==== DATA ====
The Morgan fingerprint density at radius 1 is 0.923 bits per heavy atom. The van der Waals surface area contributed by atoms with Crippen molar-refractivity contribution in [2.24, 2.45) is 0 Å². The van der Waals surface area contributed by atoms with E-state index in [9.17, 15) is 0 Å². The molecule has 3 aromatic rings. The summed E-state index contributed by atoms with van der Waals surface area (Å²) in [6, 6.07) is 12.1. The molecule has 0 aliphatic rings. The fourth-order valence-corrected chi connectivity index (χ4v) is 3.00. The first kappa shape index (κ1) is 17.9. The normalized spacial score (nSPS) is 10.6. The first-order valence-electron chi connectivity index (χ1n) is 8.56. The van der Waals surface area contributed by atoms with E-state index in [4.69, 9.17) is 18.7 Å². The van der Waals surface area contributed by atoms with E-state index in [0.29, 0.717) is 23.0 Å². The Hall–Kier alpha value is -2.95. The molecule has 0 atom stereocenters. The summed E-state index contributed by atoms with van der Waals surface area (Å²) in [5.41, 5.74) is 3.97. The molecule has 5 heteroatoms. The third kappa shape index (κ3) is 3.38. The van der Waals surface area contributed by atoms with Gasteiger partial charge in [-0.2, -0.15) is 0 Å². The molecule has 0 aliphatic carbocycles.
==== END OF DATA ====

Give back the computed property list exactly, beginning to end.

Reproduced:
The Morgan fingerprint density at radius 1 is 0.923 bits per heavy atom. The van der Waals surface area contributed by atoms with Crippen molar-refractivity contribution in [2.24, 2.45) is 0 Å². The van der Waals surface area contributed by atoms with E-state index in [9.17, 15) is 0 Å². The molecule has 3 aromatic rings. The summed E-state index contributed by atoms with van der Waals surface area (Å²) in [6, 6.07) is 12.1. The molecule has 0 aliphatic rings. The fourth-order valence-corrected chi connectivity index (χ4v) is 3.00. The first kappa shape index (κ1) is 17.9. The normalized spacial score (nSPS) is 10.6. The first-order valence-electron chi connectivity index (χ1n) is 8.56. The van der Waals surface area contributed by atoms with E-state index in [4.69, 9.17) is 18.7 Å². The van der Waals surface area contributed by atoms with E-state index in [0.29, 0.717) is 23.0 Å². The Hall–Kier alpha value is -2.95. The molecule has 0 atom stereocenters. The summed E-state index contributed by atoms with van der Waals surface area (Å²) in [5.41, 5.74) is 3.97. The molecule has 5 heteroatoms. The third kappa shape index (κ3) is 3.38. The van der Waals surface area contributed by atoms with Gasteiger partial charge in [-0.2, -0.15) is 0 Å². The molecule has 0 aliphatic carbocycles.